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Energy, Security, and Climate

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Showing posts for "Blake Clayton"

Trading Volumes Underscore Brent’s Ascendance as World Oil Benchmark

by Blake Clayton

West Texas Intermediate (WTI) and Brent have been locked in a multi-year wrestling match for the exalted status of the definitive world benchmark price of oil. WTI’s glaring deficiencies as a barometer of supply-demand fundamentals in the global crude market, owing to an oversupply of oil at its land-locked pricing hub of Cushing, Oklahoma, have been plain for several years now. But a close look at recent futures trading volumes shows that Brent has steadily surpassed its rival as traders’ preferred way to gain exposure to oil, marking an important moment in the North Sea benchmark’s arrival as the “real” price of oil, at least for now. Read more »

Chavez’s Troubled Legacy for Venezuela’s Oil Industry

by Blake Clayton

The failure of ailing Venezuelan president Hugo Chavez to return from Cuba, where he is recovering from another round of surgery, to Caracas for his inauguration underscores the uncertainty of the South American country’s future as a critical oil supplier. Chavez, first elected in 1998 and inaugurated in 1999, rode ultra-low oil prices to power, promising a tougher stance against the majors and a more hawkish voice within OPEC. So how’s the country’s oil industry faring today versus when he entered office? Read more »

Five Critical Questions About the U.S. Strategic Petroleum Reserve

by Blake Clayton

Constant chatter about an impending oil release from the U.S. Strategic Petroleum Reserve (SPR) was a prominent feature of the oil market last year. Much of the speculation was driven by the ongoing loss of crude from Iran, due to sanctions, and the possibility of a confrontation with Tehran over its nuclear program, which could have cut off traffic through the vital Strait of Hormuz. Read more »

Drilling into the American Energy Boom, in Four Charts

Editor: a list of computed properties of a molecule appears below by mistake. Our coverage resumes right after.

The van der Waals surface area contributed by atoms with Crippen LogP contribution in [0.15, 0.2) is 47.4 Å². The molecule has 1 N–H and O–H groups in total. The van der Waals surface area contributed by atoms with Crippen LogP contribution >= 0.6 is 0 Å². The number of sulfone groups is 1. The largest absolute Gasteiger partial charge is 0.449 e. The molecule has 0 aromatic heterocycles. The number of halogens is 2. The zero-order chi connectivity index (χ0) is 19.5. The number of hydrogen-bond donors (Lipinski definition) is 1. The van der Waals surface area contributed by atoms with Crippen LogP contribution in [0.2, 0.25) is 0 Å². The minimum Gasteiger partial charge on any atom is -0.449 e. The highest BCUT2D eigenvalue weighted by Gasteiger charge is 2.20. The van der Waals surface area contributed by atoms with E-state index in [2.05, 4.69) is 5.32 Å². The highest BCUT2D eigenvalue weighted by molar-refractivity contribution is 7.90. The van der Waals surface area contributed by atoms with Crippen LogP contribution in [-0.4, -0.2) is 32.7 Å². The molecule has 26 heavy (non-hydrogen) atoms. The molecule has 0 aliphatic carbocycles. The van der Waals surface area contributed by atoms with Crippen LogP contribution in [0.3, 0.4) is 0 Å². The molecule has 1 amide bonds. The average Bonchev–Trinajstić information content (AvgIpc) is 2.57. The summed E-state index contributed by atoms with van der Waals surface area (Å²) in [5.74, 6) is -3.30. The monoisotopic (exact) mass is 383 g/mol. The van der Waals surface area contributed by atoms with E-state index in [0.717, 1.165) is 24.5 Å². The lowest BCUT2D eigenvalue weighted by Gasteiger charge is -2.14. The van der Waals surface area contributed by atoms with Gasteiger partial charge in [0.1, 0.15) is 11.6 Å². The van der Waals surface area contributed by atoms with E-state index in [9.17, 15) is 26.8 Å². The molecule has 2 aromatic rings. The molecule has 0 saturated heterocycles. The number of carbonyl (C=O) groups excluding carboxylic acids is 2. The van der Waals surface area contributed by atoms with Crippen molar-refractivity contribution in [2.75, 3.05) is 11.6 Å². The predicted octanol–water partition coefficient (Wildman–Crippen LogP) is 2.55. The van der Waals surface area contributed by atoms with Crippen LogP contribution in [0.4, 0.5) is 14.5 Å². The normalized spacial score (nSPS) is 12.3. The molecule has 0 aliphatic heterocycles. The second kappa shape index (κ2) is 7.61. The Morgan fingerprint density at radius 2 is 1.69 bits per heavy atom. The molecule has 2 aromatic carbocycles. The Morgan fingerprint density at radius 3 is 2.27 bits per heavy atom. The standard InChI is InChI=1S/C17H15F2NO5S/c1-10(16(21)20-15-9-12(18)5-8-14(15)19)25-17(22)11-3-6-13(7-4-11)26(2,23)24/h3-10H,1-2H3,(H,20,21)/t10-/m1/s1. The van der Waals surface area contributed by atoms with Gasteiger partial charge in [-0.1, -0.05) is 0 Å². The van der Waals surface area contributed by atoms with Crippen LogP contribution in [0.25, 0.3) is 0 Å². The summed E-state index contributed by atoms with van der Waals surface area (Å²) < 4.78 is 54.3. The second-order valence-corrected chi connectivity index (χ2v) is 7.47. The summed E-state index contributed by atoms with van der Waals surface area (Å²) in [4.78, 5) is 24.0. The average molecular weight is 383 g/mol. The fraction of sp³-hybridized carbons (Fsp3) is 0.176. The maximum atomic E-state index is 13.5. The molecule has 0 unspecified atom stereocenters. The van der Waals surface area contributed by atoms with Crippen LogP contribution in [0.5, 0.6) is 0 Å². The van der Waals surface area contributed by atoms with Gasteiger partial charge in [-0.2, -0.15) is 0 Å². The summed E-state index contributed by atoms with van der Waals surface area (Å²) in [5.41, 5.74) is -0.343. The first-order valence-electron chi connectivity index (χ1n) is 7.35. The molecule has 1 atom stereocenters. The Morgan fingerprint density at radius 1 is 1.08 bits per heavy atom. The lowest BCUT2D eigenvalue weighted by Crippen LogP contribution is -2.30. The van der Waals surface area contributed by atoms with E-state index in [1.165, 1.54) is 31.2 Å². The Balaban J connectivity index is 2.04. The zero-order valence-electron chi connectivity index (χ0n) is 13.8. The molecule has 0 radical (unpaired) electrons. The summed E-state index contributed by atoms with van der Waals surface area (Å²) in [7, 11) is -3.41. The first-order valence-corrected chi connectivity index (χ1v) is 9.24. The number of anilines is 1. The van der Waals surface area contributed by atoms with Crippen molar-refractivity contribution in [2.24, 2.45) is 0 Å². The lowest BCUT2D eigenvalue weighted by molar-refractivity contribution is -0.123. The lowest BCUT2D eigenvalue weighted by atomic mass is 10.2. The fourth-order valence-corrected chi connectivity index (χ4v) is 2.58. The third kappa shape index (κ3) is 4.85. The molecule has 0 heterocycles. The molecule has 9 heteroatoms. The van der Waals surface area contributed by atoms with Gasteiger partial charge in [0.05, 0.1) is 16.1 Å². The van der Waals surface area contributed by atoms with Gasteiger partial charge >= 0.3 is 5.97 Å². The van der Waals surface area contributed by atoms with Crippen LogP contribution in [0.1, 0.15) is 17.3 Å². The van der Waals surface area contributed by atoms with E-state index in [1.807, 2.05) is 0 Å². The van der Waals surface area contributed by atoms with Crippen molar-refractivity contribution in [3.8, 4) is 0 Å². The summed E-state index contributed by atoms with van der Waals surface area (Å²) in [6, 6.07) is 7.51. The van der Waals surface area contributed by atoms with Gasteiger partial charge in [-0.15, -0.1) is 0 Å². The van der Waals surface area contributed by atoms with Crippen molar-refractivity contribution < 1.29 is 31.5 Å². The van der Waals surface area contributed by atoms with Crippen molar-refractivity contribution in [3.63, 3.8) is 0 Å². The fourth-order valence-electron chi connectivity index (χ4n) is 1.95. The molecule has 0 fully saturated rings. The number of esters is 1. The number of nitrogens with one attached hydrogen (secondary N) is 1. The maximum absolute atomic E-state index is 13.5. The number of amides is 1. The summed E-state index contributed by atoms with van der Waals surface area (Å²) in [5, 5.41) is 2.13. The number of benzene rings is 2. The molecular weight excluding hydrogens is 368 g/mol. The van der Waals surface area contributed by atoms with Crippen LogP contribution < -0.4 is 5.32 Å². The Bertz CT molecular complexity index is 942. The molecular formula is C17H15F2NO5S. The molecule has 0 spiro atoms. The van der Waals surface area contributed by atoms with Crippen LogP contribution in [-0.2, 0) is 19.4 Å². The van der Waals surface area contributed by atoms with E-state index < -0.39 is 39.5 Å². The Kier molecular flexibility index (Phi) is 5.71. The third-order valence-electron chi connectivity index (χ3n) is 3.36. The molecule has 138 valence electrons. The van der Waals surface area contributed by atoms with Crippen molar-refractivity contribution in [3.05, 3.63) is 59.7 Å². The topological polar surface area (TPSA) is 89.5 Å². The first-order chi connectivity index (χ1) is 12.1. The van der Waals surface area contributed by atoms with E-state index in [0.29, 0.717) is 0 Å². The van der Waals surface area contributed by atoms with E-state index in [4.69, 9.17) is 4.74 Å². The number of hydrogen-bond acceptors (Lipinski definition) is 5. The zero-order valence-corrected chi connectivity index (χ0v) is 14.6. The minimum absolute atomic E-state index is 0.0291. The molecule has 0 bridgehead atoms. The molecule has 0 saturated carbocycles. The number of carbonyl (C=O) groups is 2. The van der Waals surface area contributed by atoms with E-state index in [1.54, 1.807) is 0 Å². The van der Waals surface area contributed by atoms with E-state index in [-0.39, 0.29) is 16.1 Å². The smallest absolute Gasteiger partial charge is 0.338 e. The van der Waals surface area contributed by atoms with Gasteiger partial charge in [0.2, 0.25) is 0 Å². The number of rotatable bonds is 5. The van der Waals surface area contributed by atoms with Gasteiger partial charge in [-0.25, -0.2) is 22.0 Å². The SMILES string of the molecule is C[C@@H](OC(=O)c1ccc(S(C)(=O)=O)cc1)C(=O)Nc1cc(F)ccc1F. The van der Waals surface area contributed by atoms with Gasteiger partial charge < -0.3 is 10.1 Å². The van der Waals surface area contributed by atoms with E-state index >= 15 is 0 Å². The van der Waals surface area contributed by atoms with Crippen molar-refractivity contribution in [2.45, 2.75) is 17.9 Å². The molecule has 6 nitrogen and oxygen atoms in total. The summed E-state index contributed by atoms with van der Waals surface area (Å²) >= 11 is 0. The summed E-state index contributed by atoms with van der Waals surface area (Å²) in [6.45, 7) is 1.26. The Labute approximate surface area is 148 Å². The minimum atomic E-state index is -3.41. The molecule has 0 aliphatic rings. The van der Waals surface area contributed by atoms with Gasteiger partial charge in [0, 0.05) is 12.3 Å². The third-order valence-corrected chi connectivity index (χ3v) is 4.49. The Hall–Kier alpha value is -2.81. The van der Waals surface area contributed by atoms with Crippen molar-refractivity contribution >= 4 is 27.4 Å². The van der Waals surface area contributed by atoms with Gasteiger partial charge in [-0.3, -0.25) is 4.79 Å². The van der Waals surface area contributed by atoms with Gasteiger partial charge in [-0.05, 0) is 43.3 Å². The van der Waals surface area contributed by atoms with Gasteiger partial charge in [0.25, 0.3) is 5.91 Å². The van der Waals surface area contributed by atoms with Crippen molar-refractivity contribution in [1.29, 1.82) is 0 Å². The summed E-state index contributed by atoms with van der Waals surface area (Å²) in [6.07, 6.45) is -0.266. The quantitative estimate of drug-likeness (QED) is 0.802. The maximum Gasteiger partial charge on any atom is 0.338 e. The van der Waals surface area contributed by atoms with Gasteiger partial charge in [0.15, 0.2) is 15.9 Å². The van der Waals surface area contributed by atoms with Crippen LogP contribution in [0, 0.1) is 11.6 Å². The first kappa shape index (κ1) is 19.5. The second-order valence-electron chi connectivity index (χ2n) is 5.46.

by Blake Clayton

One interesting feature of the U.S. hydrocarbon boom is the widening gap between the industry’s interest in drilling for oil and other liquids versus dry natural gas. It’s all about economics: the disparity in prevailing market prices and outlook between these commodities is dictating companies’ willingness to sink money into, and bear the risk of, trying to produce them. Read more »

An Update to the EIA’s 2006 Survey of Estimates of the Effect of Oil Prices on the U.S. Economy

by Blake Clayton

Various studies try to quantitatively relate real U.S. GDP growth, employment growth, and changes in consumer price levels to oil prices. For those of you who work on modeling these relationships, here’s an updated survey of studies in the public domain conducted over the last decade or so about how an oil price increase affects real U.S. GDP and the GDP price deflator. I’m putting these data together for some related work I’m doing here at CFR. Read more »

Oil Boom… And Risk Management

by Blake Clayton

A story on NPR yesterday morning, “The Downsides of Living in an Oil Boomtown,” had an interesting portrait of the economic effects of high oil prices and booming oil production on Williston, North Dakota. The frenzied pace of job creation has led to high wages but also high turnover. A leap in demand for local goods like housing has caused massive inflation in housing prices and day care services. A similar story could be told of many other rural communities in states like Pennsylvania and Texas where the ramp up in oil and gas drilling activity has been a sudden shock on an otherwise rather static business scene. Read more »

Three Takeaways From This Week’s OPEC meeting

by Blake Clayton

OPEC ministers met in Vienna on Wednesday to discuss the current oil market outlook and make a decision about future production levels, as well as to select a new secretary general. After deliberating, the group opted not to alter the current production ceiling of 30 million barrels per day (though they are currently pumping more than that). Nor could they agree on a replacement for the current secretary general, Abdalla Salem el-Badr, a Libyan national, choosing instead to extend his tenure an additional year starting next month. Read more »

The Future of Energy Insecurity

by Blake Clayton

A massive cyberattack this summer on Saudi Aramco, Riyadh’s energy giant, left some 30,000-plus of the company’s computers lifeless, making a rather futuristic threat to the oil and gas industry front page news. U.S. Secretary of Defenese Leon Panetta called the attack “probably the most destructive…that the business sector has seen to date.” The Saudis weren’t the only targets. RasGas, a Qatari natural gas company, was also hit. Months later, investigators are still trying to get to the bottom of what happened, and more importantly, why it did, and what can stop it from happening again. Read more »

The Real Reason Energy Traders Are Losing Sleep

by Blake Clayton

What’s roiling the oil market right now? The old familiar source of instability—unrest in the Middle East—is far from the whole story, though it still tends to be the first place Western pundits look when the world’s most important commodity is in turmoil. But this paradigmatic hangover from the 1970s has become less and less adequate. Read more »